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Can You Live Without Cable?

The prospect may seem appealing, but ‘cutting the cord’ may not be for you.

Brian Nutt

Thanks to Netflix, huge con-tent libraries on Microsoft’s Xbox 360 and Sony’s PlayStation 3, and inexpensive media streaming devices like the Roku player and Apple TV, it’s easier than ever to sever your ties to cable or satellite TV and the $100-plus monthly bills that come with them. But before you “cut the cord,” consider if the cable-free lifestyle suits your viewing habits.

Here’s the easiest way to figure out if ditching a subscription TV service is right for you: Do you watch a lot of live programming, particularly professional sports? If so, you can’t live without cable or satellite TV. Live TV is the great divide between cable and Internet-based content. For example, ESPN’s Monday Night Football remains cable’s most-watched program, and there’s no way to access ESPN’s live broadcasts without paying for cable or hanging out at a sports bar every time you want to watch a game. And channels like the NFL Network and MLB Network are showing more live and exclusive games, while playoff games in baseball, basketball and hockey are largely televised via cable services, too.

Beyond live sports, your cable-cutting options are somewhat greater. Broadcast networks—CBS, ABC, NBC, Fox and the CW—are viewable for free, over the air, with a digital antenna like rabbit ears. That means you can watch shows like Two and a Half Men and weekly regional NFL games for nothing, provided you are in front of the TV when they air.

If do you miss a show, most content, including many shows from cable networks like Comedy Central or USA, can be bought through online services like Apple’s iTunes or Amazon Video On Demand. But you’ll usually have to wait a day for an episode to become available. So don’t plan on joining in on the water-cooler conversation about the Glee episode the night before.

If you ditch cable, you’ll also lose out on shows from premium networks like HBO and Showtime, as the most recent episodes are only available to subscribers. If you can wait a year for the latest season of True Blood to hit DVD or Amazon, you’re a cord-cutting candidate.

For the cable subscriber who only watches basic-cable shows like Burn Notice and The Walking Dead, cutting the cord could be both convenient and cost effective. New high-definition episodes of most shows cost $2.99 on iTunes to purchase and keep, and they can be watched on a range of devices, including an Apple TV box plugged into your HDTV, or on the go with an iPhone or iPad.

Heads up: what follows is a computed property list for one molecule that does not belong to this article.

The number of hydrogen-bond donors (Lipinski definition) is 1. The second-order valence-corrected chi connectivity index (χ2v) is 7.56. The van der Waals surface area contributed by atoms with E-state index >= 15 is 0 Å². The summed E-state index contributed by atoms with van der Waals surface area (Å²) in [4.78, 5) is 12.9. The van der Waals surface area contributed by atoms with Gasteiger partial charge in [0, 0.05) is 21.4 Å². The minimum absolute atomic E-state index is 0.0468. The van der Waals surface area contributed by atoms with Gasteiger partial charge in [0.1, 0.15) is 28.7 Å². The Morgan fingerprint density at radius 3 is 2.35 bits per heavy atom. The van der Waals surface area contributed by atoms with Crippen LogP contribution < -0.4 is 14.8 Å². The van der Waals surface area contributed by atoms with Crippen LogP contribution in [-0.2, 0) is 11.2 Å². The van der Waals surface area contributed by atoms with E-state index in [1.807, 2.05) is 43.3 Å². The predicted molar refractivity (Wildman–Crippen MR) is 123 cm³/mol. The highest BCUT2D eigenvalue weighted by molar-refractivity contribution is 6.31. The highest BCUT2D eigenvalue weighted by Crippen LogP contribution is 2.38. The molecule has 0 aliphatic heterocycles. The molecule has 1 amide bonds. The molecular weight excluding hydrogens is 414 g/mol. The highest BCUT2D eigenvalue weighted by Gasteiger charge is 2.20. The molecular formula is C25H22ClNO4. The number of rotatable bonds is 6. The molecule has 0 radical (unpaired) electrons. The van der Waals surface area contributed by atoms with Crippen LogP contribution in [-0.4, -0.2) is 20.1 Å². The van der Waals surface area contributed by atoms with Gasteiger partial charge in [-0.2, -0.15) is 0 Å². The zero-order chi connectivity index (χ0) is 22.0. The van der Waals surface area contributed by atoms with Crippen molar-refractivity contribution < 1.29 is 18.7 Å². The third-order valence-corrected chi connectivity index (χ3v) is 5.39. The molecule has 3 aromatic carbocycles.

But if you’re a regular viewer of several cable channels, with a DVR filled with episodes still to watch, switching to the a la carte method likely would cost more per month than cable. Plus, it would be inconvenient.

The decision to cut the cord is a simple numbers game if you don’t watch live TV. Whether the numbers still add up in your favor all depends on your viewing habits.

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May 3, 2012 09:24 am
 Posted by  Anonymous

There are definitely some pros and cons to cutting the cable cord. Pros are that you save money, con’s are that you only have limited content to stream. Once I started to work for Dish I saw the value of programming packages here over cable. I’m sort of addicted to a few shows and don’t want to wait for them to be available to stream, I need to see them as soon as they’re on. Right now I have a package that includes the channels I watch, DVR, and Blockbuster@Home for streaming VOD, all for less a month than cable. I even have the option for one DVD rental at a time through the mail too.

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Oct 30, 2012 10:30 am
 Posted by  livingandlearning

True on all points. I ditched cable which was through ATT Uverse. Why? The sales staff had talked my spouse into bundling services and we missed a month's payment. The next month bill said we owed over $400. There was an illness in the family which caused the missed payment. When I received a call for non payment, I was stunned and cut the cable but kept the internet. Another 2 months passed and I paid off ATT. I tried to restart the cable but ATT Uverse said that I would have to pay a $400 non refundable deposit to restart Uverse. Keep in mind that our home was one of the first Uverse customers in the area. No one had had of Uverse. There was no one to ask about Uverse. We had numberous problems with Uverse because a few days after every rain we would lose reception. We helped clear Uverse problems for the entire neighborhood. ATT does not care about anything but money and remember, I paid the entire bill and had the $400 deposit but will not pay a non refundable deposit. Now...on to traditional cable. The first bill due to bundling was $140 then I found out another $40 was added making our monthly cable bill $180 a month without premium channels like HBO. Next my FIRST monthly bill was $400 because the billing was in advance and I had to pay two months. I was told that after 3 months the bill would drop to $153 a month due after I had paid for all the equipment. So I cancelled cable. What about free TV? Free TV has upfront costs. We needed to buy a one-time expensive digital receiver because it kept losing the signal. Then I got a Roku streaming device which is okay to receive Netflix and HuluPlus. I have not tried all the channels that Roku offers so I do not know how effective it will be. A family member suggested that I try satellite TV but not to bundle anything...just get the cable part of it. That family member likes Christian and sports channels. Hope this helps as you decide the best option for you.

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